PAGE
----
- Trello Free: The free version is free forever, but limited to 10 team boards. Includes unlimited Power-Ups, 250 workspace command runs per month, file attachments of up to 10 MB per file, data exports in JSON format, and workspace customizations.
- Trello Standard: Plan is $60 per user per year. Includes unlimited boards, unlimited Power-Ups, 1000 workspace command runs per month, file attachments of up to 250 MB per file, data exports in JSON format, workspace customizations, advanced checklists, saved searches, and custom fields.
- Trello Premium: Plan is $119.99 per user per year. Includes all the features of Standard, as well as unlimited workspace command runs per month, data exports in JSON and CSV formats, admin and security features, additional views (Table, Timeline, Dashboard, Calendar, and Map), workspace board templates, and priority support.
- Trello Enterprise: Contact the sales team for rates, but pricing varies with the number of licenses. Includes all the features of Standard and Premium, additional admin controls over Power-Ups and attachments, organization-wide permissions and visible boards, and public board management.
Who Uses Trello?
Trello is ideal for individuals, teams, and businesses of all sizes looking for a highly visual and intuitive task management and project management solution. Clients include Adobe, Kickstarter, National Geographic, Google, and Fender.
Trello Supported Languages
Trello software supports English, Portuguese, French, Spanish, German, Finnish, Norwegian, Swedish, Russian, Polish, Hungarian, Ukrainian, Czech, Dutch, Italian, Turkish, Thai, Japanese, Traditional Chinese, Simplified Chinese, and Vietnamese.
Nathan Sichilongo described Trello as an easy-to-use to-do list and project management software. The intuitive design makes it easy to get started. The cards and lists allow him to go in-depth with project planning, and the features enable him to manage multiple projects in different ways.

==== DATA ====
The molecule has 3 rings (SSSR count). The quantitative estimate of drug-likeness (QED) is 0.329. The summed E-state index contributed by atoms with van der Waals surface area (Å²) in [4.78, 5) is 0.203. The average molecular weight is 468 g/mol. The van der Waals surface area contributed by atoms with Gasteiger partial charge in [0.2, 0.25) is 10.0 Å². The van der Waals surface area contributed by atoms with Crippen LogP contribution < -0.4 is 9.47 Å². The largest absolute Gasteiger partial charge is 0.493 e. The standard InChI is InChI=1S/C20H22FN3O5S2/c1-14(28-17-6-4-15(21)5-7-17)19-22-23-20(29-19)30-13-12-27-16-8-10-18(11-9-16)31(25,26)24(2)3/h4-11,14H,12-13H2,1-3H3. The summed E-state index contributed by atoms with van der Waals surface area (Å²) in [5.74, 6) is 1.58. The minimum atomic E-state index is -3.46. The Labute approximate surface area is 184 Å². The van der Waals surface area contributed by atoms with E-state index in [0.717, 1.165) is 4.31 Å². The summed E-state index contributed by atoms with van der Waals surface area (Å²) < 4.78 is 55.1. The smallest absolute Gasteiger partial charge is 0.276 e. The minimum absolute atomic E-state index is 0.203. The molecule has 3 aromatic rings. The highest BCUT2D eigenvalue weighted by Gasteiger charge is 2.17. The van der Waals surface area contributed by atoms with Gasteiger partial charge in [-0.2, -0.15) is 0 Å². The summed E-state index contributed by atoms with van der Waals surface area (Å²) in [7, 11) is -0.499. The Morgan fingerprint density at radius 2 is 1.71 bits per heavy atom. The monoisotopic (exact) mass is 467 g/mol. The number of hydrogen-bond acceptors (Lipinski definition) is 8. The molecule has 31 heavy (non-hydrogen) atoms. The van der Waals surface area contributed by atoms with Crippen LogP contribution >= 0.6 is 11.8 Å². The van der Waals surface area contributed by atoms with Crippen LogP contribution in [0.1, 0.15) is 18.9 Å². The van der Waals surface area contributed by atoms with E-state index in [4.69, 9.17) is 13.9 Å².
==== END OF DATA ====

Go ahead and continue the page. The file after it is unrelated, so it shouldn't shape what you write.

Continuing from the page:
Katie Doryland stated that Trello is the perfect project management tool. She loves how easy it is to use the software. Trello helps her company’s different teams and graphic designers keep track of the progress of different tasks and projects.
Why Choose Trello?
Trello is a highly visual and simple-to-use general task manager and project management tool. It is intuitive, requires minimal training, and comes with automation features that can boost the productivity of any team, remote or otherwise. The platform encourages team collaboration and is ready for integration with Power-Ups. It also has mobile apps that provide work flexibility.
That said, Trello’s simplicity means it’s ill-suited to technical or complex projects. It’s a good fit for individuals and teams looking for task management, but lacks the bells and whistles of more robust solutions. Multiple views are only available in higher pricing tiers, with prices comparable to more extensive project management software. Still, Trello remains particularly popular with small teams for its user-friendly, clever design and free version.
Trello began as a privately held software company based in New York. Originally an internal project management tool, Trello launched in 2011 with a web and iOS app. After a year, it had reached 500,000 members. In 2014, it spun off as Trello, Inc. and received over $10 million in investment capital with more than 4 million members. In 2017, Atlassian acquired Trello. Its purpose is to provide a visual collaboration tool that helps individuals and teams organize work in a fun, flexible way.